He retorts, “Did I Stutter?”

Asia Monét
3 min readMay 13, 2021


Screenwriters just use and abuse.

Photo by Thomas Park on Unsplash

The “Did I stutter?” phrase, was allegedly popularized by the 1985 movie classic The Breakfast Club. (The source is Wiki, so take it as you will). More recently, the phrase became the title in Episode 16, Season 4 of The Office US, where we see a very straight-faced Stanely say the line as monotone as stale water.

It’s safe to say that the phrase has been around for a while.

The ever so trusting and reliable Urban Dictionary (no sarcasm here, I do value it) defines the “did I stutter?” phrase roughly as when you tell someone something quite clearly, and they don’t understand what was said. It might come from utter disbelief, and so you follow up with a, “what did you say?”, and then the person snaps back with “did I stutter?” As someone who is 75% sarcastic, it’s pretty funny. As a person who stutters?

It’s always been a punch in the gut when I hear it in movies.

If you don’t already know, I am smitten with the movies. While I do have a bias towards watching action, drama, or documentaries, I try to keep a range. However, I have noticed that the phrase always seems to come up when someone has a gun pinned to their head, bloodied and crippled, while the assailant is grilling them with questions in demand for an answer. The victim cries out confused, and the one with power retorts back with, “Did I stutter?!” So based on the genres I prefer, I tend to hear it a lot, and it rubs me the wrong way.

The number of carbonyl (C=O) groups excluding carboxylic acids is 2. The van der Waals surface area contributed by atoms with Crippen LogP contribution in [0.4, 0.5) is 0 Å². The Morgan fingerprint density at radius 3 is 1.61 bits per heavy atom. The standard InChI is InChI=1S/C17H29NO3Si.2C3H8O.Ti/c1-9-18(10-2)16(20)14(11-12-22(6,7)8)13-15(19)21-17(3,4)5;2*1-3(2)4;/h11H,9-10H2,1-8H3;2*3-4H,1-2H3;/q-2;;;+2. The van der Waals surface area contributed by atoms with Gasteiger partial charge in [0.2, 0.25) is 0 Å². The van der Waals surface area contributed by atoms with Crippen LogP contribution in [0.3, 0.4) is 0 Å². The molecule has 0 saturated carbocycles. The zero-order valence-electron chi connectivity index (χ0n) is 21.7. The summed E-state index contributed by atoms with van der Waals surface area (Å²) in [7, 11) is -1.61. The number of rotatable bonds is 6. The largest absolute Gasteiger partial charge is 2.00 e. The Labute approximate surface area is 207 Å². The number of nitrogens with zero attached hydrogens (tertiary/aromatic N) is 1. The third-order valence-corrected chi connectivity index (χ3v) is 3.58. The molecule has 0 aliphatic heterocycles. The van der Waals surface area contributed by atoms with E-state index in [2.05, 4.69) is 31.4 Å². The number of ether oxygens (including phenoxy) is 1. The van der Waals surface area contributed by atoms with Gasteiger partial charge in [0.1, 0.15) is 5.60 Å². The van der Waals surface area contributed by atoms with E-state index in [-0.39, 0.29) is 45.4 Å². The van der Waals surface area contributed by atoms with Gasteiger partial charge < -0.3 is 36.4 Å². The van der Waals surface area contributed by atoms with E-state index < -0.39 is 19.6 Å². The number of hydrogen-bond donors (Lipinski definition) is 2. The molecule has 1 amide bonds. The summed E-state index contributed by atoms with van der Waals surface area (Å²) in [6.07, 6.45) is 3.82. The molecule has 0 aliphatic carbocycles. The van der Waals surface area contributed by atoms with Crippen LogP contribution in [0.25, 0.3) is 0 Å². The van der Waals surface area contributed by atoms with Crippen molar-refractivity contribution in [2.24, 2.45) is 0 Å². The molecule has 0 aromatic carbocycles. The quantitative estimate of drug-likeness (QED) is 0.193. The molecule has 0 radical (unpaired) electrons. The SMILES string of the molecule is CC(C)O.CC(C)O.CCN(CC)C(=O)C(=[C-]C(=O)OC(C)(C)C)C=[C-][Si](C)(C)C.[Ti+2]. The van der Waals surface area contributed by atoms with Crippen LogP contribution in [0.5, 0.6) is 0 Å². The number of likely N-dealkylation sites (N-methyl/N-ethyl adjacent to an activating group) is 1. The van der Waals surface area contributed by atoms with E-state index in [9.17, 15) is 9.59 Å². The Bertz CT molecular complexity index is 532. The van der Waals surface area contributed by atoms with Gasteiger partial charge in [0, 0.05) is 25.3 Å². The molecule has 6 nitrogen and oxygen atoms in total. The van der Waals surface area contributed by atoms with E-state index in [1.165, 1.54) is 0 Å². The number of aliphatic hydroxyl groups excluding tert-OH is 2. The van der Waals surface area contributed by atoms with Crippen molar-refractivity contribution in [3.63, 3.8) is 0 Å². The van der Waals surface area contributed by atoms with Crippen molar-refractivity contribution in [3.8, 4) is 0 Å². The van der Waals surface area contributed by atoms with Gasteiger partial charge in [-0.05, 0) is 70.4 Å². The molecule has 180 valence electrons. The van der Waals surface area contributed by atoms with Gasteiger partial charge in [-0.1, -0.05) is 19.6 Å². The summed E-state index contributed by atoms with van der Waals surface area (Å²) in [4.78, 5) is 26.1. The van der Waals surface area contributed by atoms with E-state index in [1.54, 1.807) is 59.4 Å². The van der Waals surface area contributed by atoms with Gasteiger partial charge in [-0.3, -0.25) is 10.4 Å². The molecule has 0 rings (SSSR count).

Because you don’t understand the breadth of that word. It carries weight for so many people who simply cannot say a word sometimes.

Let’s unpack what the urban dictionary definition says. It states that when someone confidently and clearly says their statement. To that, I say, great! I’m so glad you can! But I can’t! Especially when I am under pressure! And for some reason, when I hear someone say it like that, it makes me feel like you put a word into your vocabulary but never looked up what it meant.

What bothers me is that the general audience might define stuttering as this moment of confusion where your words are moving faster than your brain, and you look ditsy, dumb, and frazzled. So every time I hear it said in the movies, that’s the interpretation I think everyone believes. And that hurts me.

It’s funny, on Tik Tok, people in the comments will say, “Did they stutter? Yes. But do they have a good point? Yes.” And I know as a PWS they might not necessarily have a full-blown stutter, but instead just got mixed up on a few words. And perhaps it’s just the younger generation, us, but a part of me feels a little more understood.



Asia Monét

A 20-something who stutters and trying to figure out how to deal with it on top of adulting shenanigans and discovery